Wednesday February 21 2018

Rail cargo movement increases in East Africa

Many businesspeople and companies in East

Many businesspeople and companies in East African are now embracing rail transport because it is cost effective. FILE PHOTO 

By Dorothy Nakaweesi

The East African Community member states’ appreciation of rail transport has increased, a trend experts think is good for doing business because it reduces on time.
This trend, according to the experts, does not only ease doing business in the region but also it is cost effective because of its turnaround.
Latest report from the Kenya Ports Authority (KPA) published this month shows that containers delivered up-country by rail from the Port of Mombasa recorded 671 twenty-foot equivalent unit (TEUs) registering an increase of 233 TEUs compared to the previous week.

Port operations performance during the week showed that a total of 11,189 TEUs (full and empty) were discharged from the ships and 10,049 TEUs loaded for export.
The total yard population registered 14,644 TEUs out of which 5,753 TEUS were awaiting pick up orders.
Uganda, Rwanda, DR Congo and South Sudan import and export their products through the port of Mombasa.

Imports population breakdown indicated that there were 3,170 TEUs locally bound (Kenya) and 4,873 TEUs for transit destinations.
Uganda bound containers recorded 3,825 TEUs, out of the 4,873 TEUs making it the biggest customer. This was followed by Tanzania bound containers that registered 444 TEUs, South Sudan with 233 TEUs, and Democratic Republic of Congo with 162 TEUs and Rwanda with 157 TEUs.
Reaction
Mr Daniel Birungi the executive director Uganda Manufacturers Association (UMA), says the reason Ugandans are taking up rail transport as an alternative is because it’s cost effective, especially to bulky importers.

“A case in point a trail carries 10 containers at ago while trucks can only carry five with all the attendants’ costs. This means rail provides better economies of scale than road transport,” Mr Birungi explains.
He, however, urged the relevant authorities to quickly sort out the issues of Uganda Railways Corporation and Rift Valley Railways.
Roofings Limited is one of the manufacturers who have taken advantage of rail transport because of the heavy products they import.
Speaking to Prosper Magazine, the company’s Business Development Manager, Mr Stuart Mwesigwa said: “We use more of rail on structural steel and hot rolled coil because they are heavy and voluminous. With railway we are able to carry over 400 tones compared to 24 tones when using road.”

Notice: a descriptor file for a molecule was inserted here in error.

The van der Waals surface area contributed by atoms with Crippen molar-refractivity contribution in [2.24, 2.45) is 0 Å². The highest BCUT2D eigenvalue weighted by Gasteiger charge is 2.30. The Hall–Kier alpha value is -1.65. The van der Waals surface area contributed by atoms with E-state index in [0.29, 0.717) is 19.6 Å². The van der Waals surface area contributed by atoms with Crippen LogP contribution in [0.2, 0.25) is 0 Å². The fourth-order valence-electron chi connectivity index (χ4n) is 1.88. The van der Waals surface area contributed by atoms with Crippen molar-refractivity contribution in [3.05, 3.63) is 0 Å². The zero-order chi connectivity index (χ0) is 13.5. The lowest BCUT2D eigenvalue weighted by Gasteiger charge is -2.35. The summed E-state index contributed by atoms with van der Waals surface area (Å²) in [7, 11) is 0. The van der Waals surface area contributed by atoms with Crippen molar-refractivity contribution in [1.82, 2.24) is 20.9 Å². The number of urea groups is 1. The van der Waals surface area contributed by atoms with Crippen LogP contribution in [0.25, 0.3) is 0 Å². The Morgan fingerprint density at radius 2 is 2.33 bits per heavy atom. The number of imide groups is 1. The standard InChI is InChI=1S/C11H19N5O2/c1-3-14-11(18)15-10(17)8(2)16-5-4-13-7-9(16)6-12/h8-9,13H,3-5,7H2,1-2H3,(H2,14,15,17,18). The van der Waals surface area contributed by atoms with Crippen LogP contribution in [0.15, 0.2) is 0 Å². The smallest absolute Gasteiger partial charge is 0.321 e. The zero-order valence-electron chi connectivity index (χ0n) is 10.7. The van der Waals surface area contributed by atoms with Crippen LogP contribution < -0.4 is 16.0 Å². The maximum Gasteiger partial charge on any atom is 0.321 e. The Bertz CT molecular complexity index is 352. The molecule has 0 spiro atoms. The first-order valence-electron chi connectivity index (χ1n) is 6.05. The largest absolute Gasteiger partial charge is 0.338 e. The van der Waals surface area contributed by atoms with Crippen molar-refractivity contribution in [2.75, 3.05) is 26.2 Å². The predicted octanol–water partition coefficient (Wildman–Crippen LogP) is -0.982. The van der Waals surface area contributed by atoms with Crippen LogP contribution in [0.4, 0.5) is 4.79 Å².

Port operation
Through this port a total of 3,476 TEUs were ready for collection, 918 TEUs full exports (nominated/un-nominated), 740 TEUs transhipments, 2,887 TEUs empties and 870 TEUs at the Customs warehouse.
The Conventional cargo terminal received 22 general cargo vessels that discharged 285,348 metric tonnes and loaded another 4,265 metric tonnes for export. The terminal handled an average of 41,373metric tonnes per day with bulk clinker imports registering 96,029 metric tonnes.
Other cargoes included 83,793metric tonnes of bulk wheat imports, 45,266 metric tonnes of steel, 29,290 metric tonnes of bulk coal and 927 metric tonnes of project cargo. The cargo terminal received terminal also handled 1900 units of motorcars and 153 trucks.

Deliveries of general cargo by road transport recorded 240772metric tonnes while conveyor belt delivered another 44,576 metric tonnes .
Forecast for the next 14 days shows that 14 vessels were expected at the Container Terminals while the conventional cargo terminal expected 19 general cargo ships.

STATISTICS
Uganda bound containers recorded 3,825 TEUs, out of the 4,873 TEUs making it the biggest customer. This was followed by Tanzania bound containers that registered 444 TEUs, South Sudan with 233 TEUs, and Democratic Republic of Congo with 162 TEUs and Rwanda with 157 TEUs.
The Conventional cargo terminal received 22 general cargo vessels that discharged 285,348 metric tonnes and loaded another 4,265 metric tonnes for export. The terminal handled an average of 41,373metric tonnes per day with bulk clinker imports registering 96,029 metric tonnes.

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